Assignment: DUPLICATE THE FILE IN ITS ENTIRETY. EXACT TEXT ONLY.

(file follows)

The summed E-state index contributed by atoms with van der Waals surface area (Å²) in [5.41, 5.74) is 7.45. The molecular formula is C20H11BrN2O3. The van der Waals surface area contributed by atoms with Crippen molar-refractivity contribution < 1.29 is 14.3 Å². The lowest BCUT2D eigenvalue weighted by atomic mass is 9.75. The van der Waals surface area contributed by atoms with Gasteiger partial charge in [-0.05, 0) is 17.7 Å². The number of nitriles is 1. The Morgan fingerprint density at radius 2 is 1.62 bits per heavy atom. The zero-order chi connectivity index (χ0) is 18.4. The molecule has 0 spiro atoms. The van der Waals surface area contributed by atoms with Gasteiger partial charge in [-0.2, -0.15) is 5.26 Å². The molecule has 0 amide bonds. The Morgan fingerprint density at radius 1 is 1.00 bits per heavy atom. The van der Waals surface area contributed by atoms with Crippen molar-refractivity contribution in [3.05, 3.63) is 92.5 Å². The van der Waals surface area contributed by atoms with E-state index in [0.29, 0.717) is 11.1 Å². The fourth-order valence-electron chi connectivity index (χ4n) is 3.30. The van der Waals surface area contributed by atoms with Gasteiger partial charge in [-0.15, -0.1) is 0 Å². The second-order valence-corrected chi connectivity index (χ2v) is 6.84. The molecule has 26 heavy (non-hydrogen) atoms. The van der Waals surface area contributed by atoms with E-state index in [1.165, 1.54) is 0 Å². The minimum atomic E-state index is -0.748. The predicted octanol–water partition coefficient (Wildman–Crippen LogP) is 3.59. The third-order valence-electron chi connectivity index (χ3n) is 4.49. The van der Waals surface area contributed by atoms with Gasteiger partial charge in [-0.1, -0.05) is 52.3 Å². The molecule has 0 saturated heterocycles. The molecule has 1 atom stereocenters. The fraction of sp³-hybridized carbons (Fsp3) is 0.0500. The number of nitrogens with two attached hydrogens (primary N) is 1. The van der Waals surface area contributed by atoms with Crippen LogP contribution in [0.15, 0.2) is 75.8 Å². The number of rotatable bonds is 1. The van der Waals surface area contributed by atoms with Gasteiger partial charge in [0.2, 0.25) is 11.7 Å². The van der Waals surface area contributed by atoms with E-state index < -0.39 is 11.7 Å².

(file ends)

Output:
The summed E-state index contributed by atoms with van der Waals surface area (Å²) in [5.41, 5.74) is 7.45. The molecular formula is C20H11BrN2O3. The van der Waals surface area contributed by atoms with Crippen molar-refractivity contribution < 1.29 is 14.3 Å². The lowest BCUT2D eigenvalue weighted by atomic mass is 9.75. The van der Waals surface area contributed by atoms with Gasteiger partial charge in [-0.05, 0) is 17.7 Å². The number of nitriles is 1. The Morgan fingerprint density at radius 2 is 1.62 bits per heavy atom. The zero-order chi connectivity index (χ0) is 18.4. The molecule has 0 spiro atoms. The van der Waals surface area contributed by atoms with Gasteiger partial charge in [-0.2, -0.15) is 5.26 Å². The molecule has 0 amide bonds. The Morgan fingerprint density at radius 1 is 1.00 bits per heavy atom. The van der Waals surface area contributed by atoms with Crippen molar-refractivity contribution in [3.05, 3.63) is 92.5 Å². The van der Waals surface area contributed by atoms with E-state index in [0.29, 0.717) is 11.1 Å². The fourth-order valence-electron chi connectivity index (χ4n) is 3.30. The van der Waals surface area contributed by atoms with Gasteiger partial charge in [-0.15, -0.1) is 0 Å². The second-order valence-corrected chi connectivity index (χ2v) is 6.84. The molecule has 26 heavy (non-hydrogen) atoms. The van der Waals surface area contributed by atoms with E-state index in [1.165, 1.54) is 0 Å². The minimum atomic E-state index is -0.748. The predicted octanol–water partition coefficient (Wildman–Crippen LogP) is 3.59. The third-order valence-electron chi connectivity index (χ3n) is 4.49. The van der Waals surface area contributed by atoms with Gasteiger partial charge in [-0.1, -0.05) is 52.3 Å². The molecule has 0 saturated heterocycles. The molecule has 1 atom stereocenters. The fraction of sp³-hybridized carbons (Fsp3) is 0.0500. The number of nitrogens with two attached hydrogens (primary N) is 1. The van der Waals surface area contributed by atoms with Crippen LogP contribution in [0.15, 0.2) is 75.8 Å². The number of rotatable bonds is 1. The van der Waals surface area contributed by atoms with Gasteiger partial charge in [0.2, 0.25) is 11.7 Å². The van der Waals surface area contributed by atoms with E-state index < -0.39 is 11.7 Å².